There are three main ways in which people and wildlife suffer with regards to water - drought, pollution and flood.
Of all the water on Earth, less than 1% is easily accessible freshwater for human consumption, and this water has to be shared with the natural environment. The little bit of water that we are left with is unevenly distributed in space and time, and sometimes is polluted. Over a billion people still lack access to improved water supplies, and one-third of us already live in water stressed areas.
If present levels of consumption continue, two-thirds of the global population will live in areas of water stress by 2025. Increasing human demand for water coupled with the effects of climate change mean that the future of our water supply is not secure.
Almost fifty per cent of the developing world’s population – 2.5 billion people – lack improved sanitation facilities, and over 884 million people still use unsafe drinking water sources. Inadequate access to safe water and sanitation services, coupled with poor hygiene practices, kills and sickens thousands of children every day, and leads to impoverishment and diminished opportunities for thousands more.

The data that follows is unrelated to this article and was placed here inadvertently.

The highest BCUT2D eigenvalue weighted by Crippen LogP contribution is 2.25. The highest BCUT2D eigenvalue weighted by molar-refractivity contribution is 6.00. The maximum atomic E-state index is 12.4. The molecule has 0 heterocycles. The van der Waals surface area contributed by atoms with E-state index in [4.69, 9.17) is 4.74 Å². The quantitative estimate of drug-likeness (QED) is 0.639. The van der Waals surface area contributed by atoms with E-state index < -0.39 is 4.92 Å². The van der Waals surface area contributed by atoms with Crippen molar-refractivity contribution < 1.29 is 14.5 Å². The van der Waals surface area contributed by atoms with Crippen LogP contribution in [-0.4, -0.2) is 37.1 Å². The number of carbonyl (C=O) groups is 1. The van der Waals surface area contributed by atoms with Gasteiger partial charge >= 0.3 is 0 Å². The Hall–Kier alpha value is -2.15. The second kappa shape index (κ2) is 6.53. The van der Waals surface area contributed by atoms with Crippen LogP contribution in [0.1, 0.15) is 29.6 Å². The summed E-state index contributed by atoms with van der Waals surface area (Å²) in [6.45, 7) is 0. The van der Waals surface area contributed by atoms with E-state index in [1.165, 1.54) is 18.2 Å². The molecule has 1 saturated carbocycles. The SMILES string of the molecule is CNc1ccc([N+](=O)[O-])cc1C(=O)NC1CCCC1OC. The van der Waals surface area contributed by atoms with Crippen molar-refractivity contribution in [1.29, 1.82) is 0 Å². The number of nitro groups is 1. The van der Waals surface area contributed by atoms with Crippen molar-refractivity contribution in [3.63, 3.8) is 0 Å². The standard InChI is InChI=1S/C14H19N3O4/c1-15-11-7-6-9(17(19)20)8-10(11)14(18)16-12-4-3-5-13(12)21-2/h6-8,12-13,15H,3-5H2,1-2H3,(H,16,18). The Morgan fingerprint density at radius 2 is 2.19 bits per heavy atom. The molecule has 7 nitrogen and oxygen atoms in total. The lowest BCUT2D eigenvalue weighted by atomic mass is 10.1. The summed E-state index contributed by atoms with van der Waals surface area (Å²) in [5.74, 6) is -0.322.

Poor sanitation, water and hygiene have many other serious repercussions. Children – and particularly girls – are denied their right to education because their schools lack private and decent sanitation facilities. Women are forced to spend large parts of their day fetching water. Poor farmers and wage earners are less productive due to illness, health systems are overwhelmed and national economies suffer.
The effects of climate change can be seen in the UK and around the world. Already, British coastal waters have warmed and temperatures have risen. Globally, extreme weather is predicted to become more common – and animals, plants and crops are all expected to be badly affected.
UK coastal waters have warmed by about 0.7 degrees Celsius over the past three decades. In addition, the average sea level around the UK is now about 10 cm higher than it was in 1900.
Globally, the sea level could rise by 18 to 59 cm by the end of the century. Rising sea levels would swamp some small, low-lying island states and put millions of people in all low-lying areas at risk of flooding.